The functional unit (FU) is 1 kWh of electricity produced with a PV system installed in Germany, which allows consistent comparability of the different technologies under study. This FU shall describe the purpose of the system studied and will serve as a reference measure to which the impacts in the different categories will be expressed. The reference flow refers to the size of the system that quantifies the functional unit, which in this case is the 3 kWp plant.

2.2. Characterization of Modules and Input Waste

For practical purposes, the mass composition of c-Si input waste was taken from [11]. However, in real life, recycling plants will receive a wide variety of modules, each one with a specific environmental profile. This is because the technological development has diversified the market making it difficult to define a standard composition. The mass fractions assumed for a c-Si module can be found in Table 2.

2.3. Description of the EoL Approaches

The waste management approaches under study are either state-of-the art basic recycling as described, basic recycling with additional benefits from backsheet recovery, or more dedicated recycling strategies as proposed by other research programs (Table 3). These approaches have been subject to research and testing for a long time and are thus likely to define the future scenario. Their main differences consist in the recovered material, the involved processes and the final disposal mechanism that the unrecovered materials undergo.
Basic material recovery refers to those approaches limited to recovering only bulk materials such as aluminum and glass by simple processes in order to comply with the European legal requirements of mass recovery. These approaches leave behind other valuable materials such as wafers and silver due to the added complexity of these processes. Currently, this type of approach is performed mostly in laminated glass, metal and electronic waste recycling plants where PV modules can also be processed. Figure 2 presents a diagram flow chart of one of the recycling approaches studied as well as how the boundary conditions have been defined.
Approaches n°1 and n°2 correspond to the most common methods performed nowadays as described by Wambach et al. [7].
Approaches n°3 and n°4 are more specified processes described by Aryan et al. [14] which seek to determine the impacts of (A) fluorine-free and (B) fluorinated backsheets. These approaches consist essentially of the following processes: The initial preprocessing in which the frame, junction box and cables are removed. The cables are used for copper extraction while the plastic cover is sent to an incineration plant. The next stage comprises a series of mechanical steps such as shredding, crushing, sieving and separation of the different fractions. The recovered materials are glass and aluminum, while the unrecovered fraction is sent to a landfill and in some cases is partially incinerated.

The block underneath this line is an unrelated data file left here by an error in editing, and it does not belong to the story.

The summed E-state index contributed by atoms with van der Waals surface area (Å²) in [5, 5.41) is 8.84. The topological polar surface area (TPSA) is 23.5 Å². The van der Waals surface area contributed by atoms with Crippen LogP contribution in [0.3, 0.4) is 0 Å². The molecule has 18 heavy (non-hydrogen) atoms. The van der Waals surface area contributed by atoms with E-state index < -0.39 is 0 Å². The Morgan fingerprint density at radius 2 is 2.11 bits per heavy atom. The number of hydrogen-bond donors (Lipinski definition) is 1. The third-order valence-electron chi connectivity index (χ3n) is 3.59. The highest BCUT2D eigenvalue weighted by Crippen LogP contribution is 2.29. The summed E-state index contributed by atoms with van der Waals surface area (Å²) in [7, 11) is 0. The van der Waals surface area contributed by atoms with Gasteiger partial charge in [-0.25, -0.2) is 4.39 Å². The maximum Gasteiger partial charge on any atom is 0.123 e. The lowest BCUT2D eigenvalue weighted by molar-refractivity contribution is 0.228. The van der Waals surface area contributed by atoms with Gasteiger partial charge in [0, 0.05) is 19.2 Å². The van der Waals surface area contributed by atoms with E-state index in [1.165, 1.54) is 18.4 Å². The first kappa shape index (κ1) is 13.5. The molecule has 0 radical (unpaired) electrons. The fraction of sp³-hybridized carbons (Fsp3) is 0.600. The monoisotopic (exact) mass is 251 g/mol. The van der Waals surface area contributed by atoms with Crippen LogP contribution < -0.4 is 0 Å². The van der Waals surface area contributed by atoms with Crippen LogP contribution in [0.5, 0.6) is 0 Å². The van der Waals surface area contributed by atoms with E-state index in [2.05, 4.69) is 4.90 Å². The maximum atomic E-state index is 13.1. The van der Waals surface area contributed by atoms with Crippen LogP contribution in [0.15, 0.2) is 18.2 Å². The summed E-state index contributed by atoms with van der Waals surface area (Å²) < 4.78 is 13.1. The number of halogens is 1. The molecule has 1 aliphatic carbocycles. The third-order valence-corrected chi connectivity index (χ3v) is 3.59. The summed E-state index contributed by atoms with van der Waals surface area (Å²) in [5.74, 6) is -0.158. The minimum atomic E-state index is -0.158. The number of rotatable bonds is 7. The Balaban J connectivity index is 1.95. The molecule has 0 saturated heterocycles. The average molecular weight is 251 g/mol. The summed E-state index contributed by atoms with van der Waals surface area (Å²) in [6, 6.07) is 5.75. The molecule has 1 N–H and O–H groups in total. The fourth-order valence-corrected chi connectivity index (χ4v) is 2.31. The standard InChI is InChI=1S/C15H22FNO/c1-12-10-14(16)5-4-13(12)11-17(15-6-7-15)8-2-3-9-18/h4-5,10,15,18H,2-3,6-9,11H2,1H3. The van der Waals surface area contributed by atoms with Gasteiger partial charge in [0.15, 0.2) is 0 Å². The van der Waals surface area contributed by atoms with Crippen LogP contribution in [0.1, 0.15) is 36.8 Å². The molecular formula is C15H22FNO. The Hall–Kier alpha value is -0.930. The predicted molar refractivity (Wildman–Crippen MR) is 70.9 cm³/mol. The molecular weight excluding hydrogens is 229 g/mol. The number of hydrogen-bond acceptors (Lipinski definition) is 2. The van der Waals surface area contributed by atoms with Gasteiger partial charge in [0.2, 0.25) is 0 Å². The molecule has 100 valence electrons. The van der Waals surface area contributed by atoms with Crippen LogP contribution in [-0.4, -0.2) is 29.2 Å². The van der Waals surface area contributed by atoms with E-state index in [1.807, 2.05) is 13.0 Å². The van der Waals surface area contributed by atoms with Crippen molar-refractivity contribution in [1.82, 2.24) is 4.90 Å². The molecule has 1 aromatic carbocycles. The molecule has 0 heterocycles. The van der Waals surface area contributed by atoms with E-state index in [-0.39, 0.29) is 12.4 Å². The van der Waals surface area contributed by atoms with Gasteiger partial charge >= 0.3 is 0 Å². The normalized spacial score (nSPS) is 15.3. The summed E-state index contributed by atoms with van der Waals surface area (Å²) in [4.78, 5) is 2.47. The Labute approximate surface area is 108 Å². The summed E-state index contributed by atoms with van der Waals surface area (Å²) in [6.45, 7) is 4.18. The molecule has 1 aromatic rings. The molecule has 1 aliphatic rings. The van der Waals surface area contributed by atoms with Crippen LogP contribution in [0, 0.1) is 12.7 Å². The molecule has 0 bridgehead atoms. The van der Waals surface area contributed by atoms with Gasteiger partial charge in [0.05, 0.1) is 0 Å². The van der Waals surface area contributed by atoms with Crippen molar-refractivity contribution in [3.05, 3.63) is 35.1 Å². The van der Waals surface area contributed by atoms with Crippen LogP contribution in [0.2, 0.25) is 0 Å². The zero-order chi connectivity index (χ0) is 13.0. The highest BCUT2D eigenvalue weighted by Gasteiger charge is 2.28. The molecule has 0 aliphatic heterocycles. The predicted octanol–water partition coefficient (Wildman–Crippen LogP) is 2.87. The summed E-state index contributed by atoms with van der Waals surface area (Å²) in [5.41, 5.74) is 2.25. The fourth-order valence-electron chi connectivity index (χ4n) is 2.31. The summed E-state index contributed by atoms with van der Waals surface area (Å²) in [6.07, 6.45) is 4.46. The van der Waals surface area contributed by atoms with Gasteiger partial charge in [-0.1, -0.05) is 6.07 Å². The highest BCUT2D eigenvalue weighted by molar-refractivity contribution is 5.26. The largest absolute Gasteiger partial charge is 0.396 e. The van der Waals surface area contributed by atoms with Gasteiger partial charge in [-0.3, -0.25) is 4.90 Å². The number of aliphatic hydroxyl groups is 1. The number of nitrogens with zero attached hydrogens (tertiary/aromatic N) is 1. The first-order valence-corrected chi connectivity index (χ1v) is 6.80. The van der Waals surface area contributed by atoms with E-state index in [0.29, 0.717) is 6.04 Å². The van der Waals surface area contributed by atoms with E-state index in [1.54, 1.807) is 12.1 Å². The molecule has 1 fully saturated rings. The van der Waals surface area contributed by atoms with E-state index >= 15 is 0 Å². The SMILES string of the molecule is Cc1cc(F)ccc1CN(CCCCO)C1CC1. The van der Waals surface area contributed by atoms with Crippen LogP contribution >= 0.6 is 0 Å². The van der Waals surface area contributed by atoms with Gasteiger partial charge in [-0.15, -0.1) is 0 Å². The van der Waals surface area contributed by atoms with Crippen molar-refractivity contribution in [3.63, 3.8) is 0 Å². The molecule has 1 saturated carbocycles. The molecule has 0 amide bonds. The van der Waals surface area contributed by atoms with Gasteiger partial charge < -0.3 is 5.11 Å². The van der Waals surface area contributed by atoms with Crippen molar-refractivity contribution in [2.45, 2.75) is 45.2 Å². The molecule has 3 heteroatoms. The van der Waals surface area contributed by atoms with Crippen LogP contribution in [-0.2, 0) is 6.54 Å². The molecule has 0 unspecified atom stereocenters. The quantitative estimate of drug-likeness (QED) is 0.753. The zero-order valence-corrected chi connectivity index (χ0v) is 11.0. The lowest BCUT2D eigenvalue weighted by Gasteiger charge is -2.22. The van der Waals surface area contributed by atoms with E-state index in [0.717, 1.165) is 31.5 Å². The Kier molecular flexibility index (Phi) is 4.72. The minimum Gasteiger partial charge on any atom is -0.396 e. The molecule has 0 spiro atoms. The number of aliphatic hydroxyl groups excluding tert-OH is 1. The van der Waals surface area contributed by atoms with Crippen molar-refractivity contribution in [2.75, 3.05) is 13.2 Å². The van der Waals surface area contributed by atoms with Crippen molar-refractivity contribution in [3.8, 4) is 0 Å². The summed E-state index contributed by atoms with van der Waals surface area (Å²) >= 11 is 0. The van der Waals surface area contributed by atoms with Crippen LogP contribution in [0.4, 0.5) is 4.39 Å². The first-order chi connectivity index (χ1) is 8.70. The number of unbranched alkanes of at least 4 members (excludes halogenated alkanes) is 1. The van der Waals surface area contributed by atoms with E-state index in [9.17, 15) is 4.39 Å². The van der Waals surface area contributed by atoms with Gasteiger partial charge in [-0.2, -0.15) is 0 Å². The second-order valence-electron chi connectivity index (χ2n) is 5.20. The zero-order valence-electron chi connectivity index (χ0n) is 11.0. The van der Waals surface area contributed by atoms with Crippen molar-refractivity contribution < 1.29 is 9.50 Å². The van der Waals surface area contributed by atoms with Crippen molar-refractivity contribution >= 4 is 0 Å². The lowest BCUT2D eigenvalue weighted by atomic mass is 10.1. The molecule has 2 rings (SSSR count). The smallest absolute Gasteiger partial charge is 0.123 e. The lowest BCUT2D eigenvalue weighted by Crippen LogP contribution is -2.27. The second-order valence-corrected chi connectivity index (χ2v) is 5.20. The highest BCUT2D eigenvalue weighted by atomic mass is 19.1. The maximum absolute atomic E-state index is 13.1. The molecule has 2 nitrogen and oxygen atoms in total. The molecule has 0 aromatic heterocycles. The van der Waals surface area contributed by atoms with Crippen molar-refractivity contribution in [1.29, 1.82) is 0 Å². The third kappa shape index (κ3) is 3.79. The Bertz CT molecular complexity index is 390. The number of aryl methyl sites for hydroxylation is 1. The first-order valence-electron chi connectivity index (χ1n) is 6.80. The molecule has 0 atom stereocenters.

In addition to basic bulk recovery, the approaches described as ‘dedicated recovery’ will be based on the work from Latunussa et al. [11] and correspond to approaches n°5 and n°6, presented in Table 3. The first step of these approaches consists in the dismantling of the modules; this includes removal of frame and wires, which later on receive the same subsequent treatments as described before. The following step is the glass separation by means of heat and mechanical detachment. The recovered glass is later refined, and the clean fraction is reused in other industrial processes, while the contaminated fraction is sent to a landfill. The remaining ‘sandwich laminate’ is cut into small pieces and sent to an incineration plant. Alternatively, depending on the backsheet composition, pyrolysis could be performed (appr. n°6). The outputs of this process are heat and fly ashes which are sent to a landfill and bottom ashes rich in silicon and other metals that are returned to the recycling plant for further processing. The final processing stage consists in a series of mechanical and chemical treatments such as sieving, leaching, filtration and electrolysis which aim to separate silicon, silver and copper scrap, as well as the remaining fractions of aluminum connectors. These usable fractions are sent to third party processors for further refinement while the sludge and liquid waste also produced within these processes are sent to a landfill.

2.4. Sensitivity Analysis

The initial analysis was performed assuming that recycling was done within the same time frame as the manufacturing of the modules (2010–2013, due to data availability). To determine how changing industrial parameters would affect the environmental performance of recycling technologies, a sensitivity analysis based on technology forecasts and the author’s understanding is performed until the year 2040, in order to evaluate the impact of recycling modules produced over the last decade:
  • Scenario n°1: Changing electricity mix with higher penetration of renewables. Figure 3 shows the variation in the energy mix as expected in the year 2040 based on actual conditions (Figure 3a) [24] and predictions (Figure 3b) [25].
  • Scenario n°2: Changing recycling efficiency due to enhanced processes or bigger flows of material. An energy demand of 60% of the value in the baseline scenario is assumed.